The Standard of Care

This is the third article in our eight part series published in the Verdict law journal on medical malpractice litigation.  The law does not expect health care professionals to provide the highest level of care, or to meet a gold standard in providing care.  They are expected to exercise the reasonable degree of care that would be expected of a normal, prudent practitioner.  In this article, Brenda Osmond reviews how the courts determine that standard, and whether or not there is room for common sense in assessing the standard of care.


In a previous article we discussed the first essential criterion in a torts action1 – the need to establish that a defendant physician owes a duty of care to their patients2. There are a number of components of that duty including the duty to attend on their patient, and the duty to diagnose, refer and treat their patient. Once the plaintiff has established that the defendant owed them a duty of care, in order to determine negligence, it is necessary for the court to understand what standard of care is required to discharge these duties.  The standard of care is the second essential criterion that a plaintiff must prove to win a medical malpractice lawsuit.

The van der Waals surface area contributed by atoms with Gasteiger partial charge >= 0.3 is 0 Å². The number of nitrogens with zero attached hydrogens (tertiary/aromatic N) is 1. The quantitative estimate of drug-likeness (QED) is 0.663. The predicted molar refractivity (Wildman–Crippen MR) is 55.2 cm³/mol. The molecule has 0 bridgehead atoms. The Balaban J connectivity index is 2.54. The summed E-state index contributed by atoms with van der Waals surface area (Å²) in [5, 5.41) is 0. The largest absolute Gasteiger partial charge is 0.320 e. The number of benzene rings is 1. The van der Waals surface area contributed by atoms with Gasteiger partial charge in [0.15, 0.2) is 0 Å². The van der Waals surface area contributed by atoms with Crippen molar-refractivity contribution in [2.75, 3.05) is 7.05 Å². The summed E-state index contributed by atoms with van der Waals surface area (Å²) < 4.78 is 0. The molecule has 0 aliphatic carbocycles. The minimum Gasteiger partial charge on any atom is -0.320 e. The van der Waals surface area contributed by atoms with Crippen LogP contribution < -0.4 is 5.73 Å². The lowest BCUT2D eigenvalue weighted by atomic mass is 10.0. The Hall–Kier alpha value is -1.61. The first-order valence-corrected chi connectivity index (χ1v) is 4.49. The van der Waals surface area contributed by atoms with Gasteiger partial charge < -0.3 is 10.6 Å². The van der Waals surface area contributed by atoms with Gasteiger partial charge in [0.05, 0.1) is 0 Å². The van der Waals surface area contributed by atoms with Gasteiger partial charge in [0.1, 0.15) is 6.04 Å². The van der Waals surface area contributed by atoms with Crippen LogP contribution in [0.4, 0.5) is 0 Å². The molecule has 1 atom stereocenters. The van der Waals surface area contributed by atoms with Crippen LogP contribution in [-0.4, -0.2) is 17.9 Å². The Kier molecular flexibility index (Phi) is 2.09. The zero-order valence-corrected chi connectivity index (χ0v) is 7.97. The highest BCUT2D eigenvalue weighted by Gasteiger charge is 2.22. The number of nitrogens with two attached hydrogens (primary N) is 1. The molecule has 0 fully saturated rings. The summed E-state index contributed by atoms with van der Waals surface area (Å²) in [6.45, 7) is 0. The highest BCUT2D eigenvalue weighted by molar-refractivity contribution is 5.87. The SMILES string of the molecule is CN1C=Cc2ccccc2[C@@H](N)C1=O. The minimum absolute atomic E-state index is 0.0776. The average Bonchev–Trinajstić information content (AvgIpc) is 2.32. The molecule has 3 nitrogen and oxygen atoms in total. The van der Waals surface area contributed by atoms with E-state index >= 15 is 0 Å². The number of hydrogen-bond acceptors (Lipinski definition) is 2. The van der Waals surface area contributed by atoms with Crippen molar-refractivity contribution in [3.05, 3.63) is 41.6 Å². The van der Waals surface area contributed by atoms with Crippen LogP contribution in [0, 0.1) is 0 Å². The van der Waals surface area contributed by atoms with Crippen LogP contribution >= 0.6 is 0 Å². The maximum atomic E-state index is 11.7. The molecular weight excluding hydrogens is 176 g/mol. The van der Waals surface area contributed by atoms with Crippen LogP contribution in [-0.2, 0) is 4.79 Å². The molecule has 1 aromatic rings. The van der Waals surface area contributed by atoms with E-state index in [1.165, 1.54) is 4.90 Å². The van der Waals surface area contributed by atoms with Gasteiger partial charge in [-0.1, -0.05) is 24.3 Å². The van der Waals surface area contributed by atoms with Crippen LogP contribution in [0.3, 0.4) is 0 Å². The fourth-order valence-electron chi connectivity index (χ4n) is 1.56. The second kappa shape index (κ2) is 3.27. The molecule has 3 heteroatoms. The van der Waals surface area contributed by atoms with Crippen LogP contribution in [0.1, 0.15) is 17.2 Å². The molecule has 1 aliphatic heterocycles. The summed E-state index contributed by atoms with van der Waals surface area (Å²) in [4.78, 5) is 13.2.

At its heart, the standard of care in a medical malpractice action is no different than in any other torts action. The plaintiff must prove that the defendant breached the standard of care. This involves determining  what the standard of care is, and if the defendant breached that standard.  Courts have acknowledged that these legal principles are plain enough but it is not always easy to apply them to particular circumstances.3


The concept of reasonableness pervades the court’s determination of the standard of care, as is evidenced by the following statement from Sylvester v. Crits et al.: 4

“… Every medical practitioner must bring to his task a reasonable degree of skill and knowledge and must exercise a reasonable degree of care. He is bound to exercise that degree of care and skill which could reasonably be expected of a normal, prudent practitioner of the same experience and standing, and if he holds himself out as a specialist, a higher degree of skill is required of him than of one who does not profess to be so qualified by special training and ability.”